It can be pretty hard to get kids excited about visiting a place called Hole-in-the-Ground.
But what if that hole is a mile-wide crater that formed when magma hit an aquifer deep underground, triggering a steam explosion that flung earth and car-sized boulders more than two miles away?
Well, that might get kids' attention.
My family made a recent trip to Central Oregon that included a stop at Hole-in-the-Ground, a crater located off Highway 31 about 40 miles south of Bend.
Most people from the Ashland-Medford area use Highway 97 to reach Bend and Central Oregon. From Highway 97, turn east onto Highway 31, traveling into the desolate area known as Oregon's Outback.
Drive about 22 miles along Highway 31, watching out for a Hole-in-the-Ground sign, and then turn left onto a gravel and dirt road when you see the sign. Ignoring offshoots of minor roads, follow the main road for a few slow miles, and you will reach the edge of the crater.
We left our car in a dirt parking area and began the steep 400-foot descent into the crater.
Once we reached the bottom, we followed a path to its center, admiring the views of the crater's walls and the dry Central Oregon landscape. From the center, we could choose to turn around and return to our car, or continue straight ahead, crossing the crater's bottom to a gradually ascending trail through Ponderosa pines on the opposite side.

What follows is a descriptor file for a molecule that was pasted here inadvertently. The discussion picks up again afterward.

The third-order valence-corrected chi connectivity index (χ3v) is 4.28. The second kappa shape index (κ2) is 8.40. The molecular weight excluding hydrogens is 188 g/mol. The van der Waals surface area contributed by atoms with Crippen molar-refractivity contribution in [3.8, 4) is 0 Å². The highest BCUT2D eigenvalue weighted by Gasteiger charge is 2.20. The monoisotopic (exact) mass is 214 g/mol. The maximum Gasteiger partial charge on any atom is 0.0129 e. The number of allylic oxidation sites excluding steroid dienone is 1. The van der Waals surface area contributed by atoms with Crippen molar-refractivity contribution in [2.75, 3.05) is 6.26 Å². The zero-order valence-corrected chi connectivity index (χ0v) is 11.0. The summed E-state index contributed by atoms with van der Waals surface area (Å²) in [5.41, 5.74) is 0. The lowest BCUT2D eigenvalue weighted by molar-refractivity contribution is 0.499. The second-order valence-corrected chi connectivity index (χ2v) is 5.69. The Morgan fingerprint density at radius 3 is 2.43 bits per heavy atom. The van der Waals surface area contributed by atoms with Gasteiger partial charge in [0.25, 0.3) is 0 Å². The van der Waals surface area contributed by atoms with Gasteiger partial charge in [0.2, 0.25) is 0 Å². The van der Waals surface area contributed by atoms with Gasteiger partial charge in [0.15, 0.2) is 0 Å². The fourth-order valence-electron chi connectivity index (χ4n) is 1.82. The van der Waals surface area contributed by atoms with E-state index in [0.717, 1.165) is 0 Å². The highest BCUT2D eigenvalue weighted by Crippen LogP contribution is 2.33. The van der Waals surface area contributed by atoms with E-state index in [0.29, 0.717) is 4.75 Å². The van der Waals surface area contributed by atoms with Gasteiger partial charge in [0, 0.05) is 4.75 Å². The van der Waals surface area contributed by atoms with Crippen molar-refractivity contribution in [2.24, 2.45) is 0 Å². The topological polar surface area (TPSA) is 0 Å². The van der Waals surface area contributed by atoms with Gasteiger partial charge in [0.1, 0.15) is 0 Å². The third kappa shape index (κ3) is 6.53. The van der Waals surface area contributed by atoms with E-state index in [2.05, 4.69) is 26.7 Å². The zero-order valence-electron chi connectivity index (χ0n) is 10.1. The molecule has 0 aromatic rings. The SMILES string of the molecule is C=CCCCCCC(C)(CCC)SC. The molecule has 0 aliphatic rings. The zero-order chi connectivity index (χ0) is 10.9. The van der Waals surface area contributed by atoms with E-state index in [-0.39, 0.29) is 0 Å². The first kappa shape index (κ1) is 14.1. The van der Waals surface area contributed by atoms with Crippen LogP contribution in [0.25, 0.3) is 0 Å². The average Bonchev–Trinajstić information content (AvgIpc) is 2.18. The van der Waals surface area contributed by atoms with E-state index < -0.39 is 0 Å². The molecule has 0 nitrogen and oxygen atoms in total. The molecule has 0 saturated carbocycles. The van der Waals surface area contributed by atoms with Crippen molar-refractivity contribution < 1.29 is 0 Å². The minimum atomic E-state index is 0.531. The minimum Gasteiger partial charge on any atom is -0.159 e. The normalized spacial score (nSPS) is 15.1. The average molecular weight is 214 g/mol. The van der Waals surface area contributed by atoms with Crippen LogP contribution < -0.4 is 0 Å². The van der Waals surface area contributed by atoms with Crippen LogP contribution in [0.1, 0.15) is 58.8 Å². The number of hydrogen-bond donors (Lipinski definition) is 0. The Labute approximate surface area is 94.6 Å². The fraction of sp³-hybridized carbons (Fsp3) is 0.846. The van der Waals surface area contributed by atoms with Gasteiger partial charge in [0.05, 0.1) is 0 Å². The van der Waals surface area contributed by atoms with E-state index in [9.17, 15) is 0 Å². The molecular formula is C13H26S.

Although it meant a longer hike, we chose to forge ahead, partly to see new sights, and partly to avoid climbing the steep trail behind us to get back out of the crater.
On the far side of the crater's bottom, we had a long, gentle climb back up to the rim. The trail connected to a dirt road, which we followed along the rim back to our car.
The whole hike was about 2.5 miles.
Since it was still early in the afternoon, we took the dirt road back out to Highway 31 and then continued east for about 10 miles until we saw signs for the Fort Rock State Natural Area.
Fort Rock is a horseshoe-shaped geologic formation of towering rocks, a bit like a giant Roman Coliseum if one side crumbled away.
You can hike for a few miles on trails that run inside the horseshoe shape, but since we'd already had one hike for the day, we choose to scramble about and explore the outer base of the rock formation.
At the base of the towering rocks, we found thousands of bone and skull fragments — the remnants of rodents known as sage rats by Central Oregon locals.
Birds of prey capture the rodents and then fly back to their homes in the rock towers. They swallow the sage rats, then regurgitate the indigestible fur and bones in lumps known as pellets. The pellets eventually loosen, scattering tiny skulls, vertebrae, miniature femurs and other skeletal remains in the rat boneyard.
Our family started the day learning about volcanic geology, and ended the day with a grisly but fascinating biology lesson.
Staff reporter Vickie Aldous can be reached at 541-479-8199 or firstname.lastname@example.org.